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Photographing Stately Homes

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Category: Architecture

Photographing Stately Homes - Tips on photographing Stately Homes.

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Stately homes are, in many cases, open to the public. Some are still lived in, with sections cordoned off from public viewing, but the rest is accessible, often with restrictions - no touching, often no flash and sometime no photography. For those properties that do allow photography you have opportunity to photograph grand designs, walls with magnificent paintings, and rooms with exquisite furniture and other items. 

statue at stately home


Gear Suggestions:

You will need an ultra wide-angle lens to record interior room scenes something in the region of 10-20mm is best. For more detailed shots of the various trophies, antique collections and paintings you'll need a longer lens of around 100mm. Your standard zoom will be fine for most of the finer details. Tripods can't always be used so do check before you pack yours in the car.  Monopods may be acceptable or try using a Manfrotto Pocket support. 

You're often asked to leave rucksacks and bags at reception areas so make sure you have a comfortable strap.

A polarising filter will be very useful as many antique displays will be behind glass and the filter will help reduce reflections allowing the items behind the glass to be recorded clearly.

Technique:

When you enter a stately home the first area is the reception area. This is usually a grand affair with huge central or split staircase. There's often plenty of window light for illumination and often lots of wall decorations. If you're charged an entrance fee there's likely to be a ticket table to obstruct a full view and it's the area where you'll find the most visitors wandering around and getting in the way too. So timing is important and finding the best angle for a wide angle shot.  It's worth hanging around for a quiet moment to get the best shot.

You're then usually ushered along in a certain direction around the house. Attendants will be in many of the rooms keeping an eye on possessions while helping visitors with facts about the house. If a no camera rule is present they will be vigilant in preventing your photography. If not feel free to fire away, but try to avoid getting helpers in shots. Watch for mirrors in back walls of rooms that will reflect the tourists and also try to avoid getting barrier ropes in shot. It can be quite challenging. Ropes can often be cloned out, but stand on tip toes to make sure the rope is lower to the ground and not obscuring some important element that would be harder to clone out than a section of floor or carpet.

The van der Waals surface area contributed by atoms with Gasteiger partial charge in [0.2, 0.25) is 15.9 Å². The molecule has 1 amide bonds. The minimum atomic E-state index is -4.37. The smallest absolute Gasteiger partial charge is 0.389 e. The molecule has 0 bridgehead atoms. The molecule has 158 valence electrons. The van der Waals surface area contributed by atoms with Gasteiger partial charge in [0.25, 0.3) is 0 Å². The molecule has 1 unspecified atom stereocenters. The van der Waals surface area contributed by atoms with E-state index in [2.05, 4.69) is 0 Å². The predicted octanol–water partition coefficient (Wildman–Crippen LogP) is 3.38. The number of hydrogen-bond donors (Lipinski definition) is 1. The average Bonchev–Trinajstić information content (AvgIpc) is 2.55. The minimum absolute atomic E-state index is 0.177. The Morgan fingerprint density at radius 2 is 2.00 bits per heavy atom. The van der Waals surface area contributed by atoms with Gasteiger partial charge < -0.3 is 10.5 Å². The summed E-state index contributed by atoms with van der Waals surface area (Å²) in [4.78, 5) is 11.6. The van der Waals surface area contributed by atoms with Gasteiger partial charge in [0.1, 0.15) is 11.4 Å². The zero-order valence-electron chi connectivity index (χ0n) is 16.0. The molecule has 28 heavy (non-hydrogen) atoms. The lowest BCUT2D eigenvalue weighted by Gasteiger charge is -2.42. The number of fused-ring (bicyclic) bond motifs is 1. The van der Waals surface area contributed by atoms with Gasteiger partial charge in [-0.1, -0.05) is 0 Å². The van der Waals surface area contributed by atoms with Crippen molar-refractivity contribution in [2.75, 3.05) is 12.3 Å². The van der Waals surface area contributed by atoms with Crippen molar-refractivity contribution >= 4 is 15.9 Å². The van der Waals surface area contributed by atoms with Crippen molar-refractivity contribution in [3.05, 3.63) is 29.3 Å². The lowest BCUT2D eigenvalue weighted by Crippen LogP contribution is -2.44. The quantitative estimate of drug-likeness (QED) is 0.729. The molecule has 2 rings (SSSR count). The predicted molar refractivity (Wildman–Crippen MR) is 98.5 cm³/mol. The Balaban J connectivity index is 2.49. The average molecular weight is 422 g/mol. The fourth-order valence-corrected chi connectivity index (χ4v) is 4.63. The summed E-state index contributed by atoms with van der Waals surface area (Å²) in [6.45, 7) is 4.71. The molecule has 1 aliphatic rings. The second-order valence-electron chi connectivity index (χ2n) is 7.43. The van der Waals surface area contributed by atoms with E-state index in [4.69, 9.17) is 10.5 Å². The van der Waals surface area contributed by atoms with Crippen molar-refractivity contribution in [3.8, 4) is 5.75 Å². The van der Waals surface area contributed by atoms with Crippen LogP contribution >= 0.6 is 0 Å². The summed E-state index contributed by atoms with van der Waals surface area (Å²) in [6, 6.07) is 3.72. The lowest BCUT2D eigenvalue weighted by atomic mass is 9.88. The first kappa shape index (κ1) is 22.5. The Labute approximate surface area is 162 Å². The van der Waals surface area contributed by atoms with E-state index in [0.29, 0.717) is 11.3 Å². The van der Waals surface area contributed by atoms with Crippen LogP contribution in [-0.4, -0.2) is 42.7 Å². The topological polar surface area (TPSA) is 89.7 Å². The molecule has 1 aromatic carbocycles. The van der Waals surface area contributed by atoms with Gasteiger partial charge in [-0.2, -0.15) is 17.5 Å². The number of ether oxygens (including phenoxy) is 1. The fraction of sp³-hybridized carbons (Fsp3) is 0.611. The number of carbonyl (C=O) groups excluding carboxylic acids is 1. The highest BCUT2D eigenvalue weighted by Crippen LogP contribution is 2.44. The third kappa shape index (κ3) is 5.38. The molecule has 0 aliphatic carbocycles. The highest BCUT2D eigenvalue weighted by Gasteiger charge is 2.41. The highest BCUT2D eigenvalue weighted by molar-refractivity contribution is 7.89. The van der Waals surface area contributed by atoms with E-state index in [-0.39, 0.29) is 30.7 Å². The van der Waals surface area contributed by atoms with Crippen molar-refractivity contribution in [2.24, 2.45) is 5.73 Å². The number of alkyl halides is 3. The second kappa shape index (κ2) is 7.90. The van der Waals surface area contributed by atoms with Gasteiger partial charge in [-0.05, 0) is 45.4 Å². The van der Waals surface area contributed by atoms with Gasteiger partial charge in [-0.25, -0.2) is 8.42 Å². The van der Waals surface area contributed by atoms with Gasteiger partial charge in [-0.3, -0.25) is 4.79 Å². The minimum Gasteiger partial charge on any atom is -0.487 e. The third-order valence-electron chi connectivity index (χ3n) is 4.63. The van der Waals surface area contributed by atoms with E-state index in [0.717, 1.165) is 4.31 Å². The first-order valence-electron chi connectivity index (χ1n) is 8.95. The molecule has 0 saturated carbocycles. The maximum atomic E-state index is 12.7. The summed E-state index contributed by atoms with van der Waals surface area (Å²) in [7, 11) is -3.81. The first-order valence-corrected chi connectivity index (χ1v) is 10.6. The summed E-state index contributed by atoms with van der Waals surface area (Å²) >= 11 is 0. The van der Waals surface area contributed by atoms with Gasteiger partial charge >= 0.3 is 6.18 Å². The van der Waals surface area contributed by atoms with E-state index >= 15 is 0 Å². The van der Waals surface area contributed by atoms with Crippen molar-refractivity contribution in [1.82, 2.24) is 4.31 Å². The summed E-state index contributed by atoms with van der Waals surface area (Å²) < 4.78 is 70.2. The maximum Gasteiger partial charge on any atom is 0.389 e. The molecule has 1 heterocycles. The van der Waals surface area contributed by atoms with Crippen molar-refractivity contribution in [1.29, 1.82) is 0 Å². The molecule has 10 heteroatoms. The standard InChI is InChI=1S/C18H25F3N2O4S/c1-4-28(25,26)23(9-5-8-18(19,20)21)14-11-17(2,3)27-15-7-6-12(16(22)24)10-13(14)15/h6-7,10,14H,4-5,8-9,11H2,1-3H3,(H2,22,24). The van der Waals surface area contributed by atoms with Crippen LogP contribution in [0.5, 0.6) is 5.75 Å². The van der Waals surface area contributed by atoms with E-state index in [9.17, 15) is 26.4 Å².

In rooms that have glass cabinets make sure your polarising filter is attached to reduce reflections and glare. For birds and stuffed animals try to crop tight on one creature. Focus on intricate carvings you'll find on furniture. Shoot the ceilings as patterns. If you include a chandelier watch the exposure - they are bright while the rest of the room will be dark and come out underexposed if you're not careful. If you can hold the camera steady (use a door or wall as support ) take a bracketed exposure sequence and combine in a HDR program later.

Detail shots

If the room is dark increase the camera's ISO setting as far as you can without noise. Most cameras can safely go up to ISO800 without too much noise. Don't forget to turn it back when you go outside or in to much brighter rooms.

For outside shots of architecture and statues use a tripod to keep the camera steady. Look for positions where sculptures can be positioned in front of the grand architecture and shoot with a wide aperture to throw the background building out of focus - frame tightly for even more impact. Use the polarising filter if the statue or building is set against a blue sky as the filter will make the blue darker and the stone will stand out better.

Try walking around the grounds to find the best vantage points for an overall view of the house.
At Chatsworth House, for example, you can get a shot from the gardens with the fountain and lake in front. While a walk onto the road into the estate provides a view from the bridge and climbing down to the edge of the river bank gives a view with the bridge arch as a frame.

Stately houses usually have magnificent gardens often designed by landscape gardeners and may include spectacular water features of cascades and fountains. Shoot into the light to get a backlit spray of water. Use a slow shutter speed to blur the path. Focus in close on gargoyles as the water spurts out of the mouth.

Visit the herb garden and shoot from a low viewpoint to get the sprigs of flowers against the sky. Then visit the greenhouses for more exotic plants and cacti. Depending on the time of year you will find a vibrant range of spectacular colours in the well kept gardens of stately homes.

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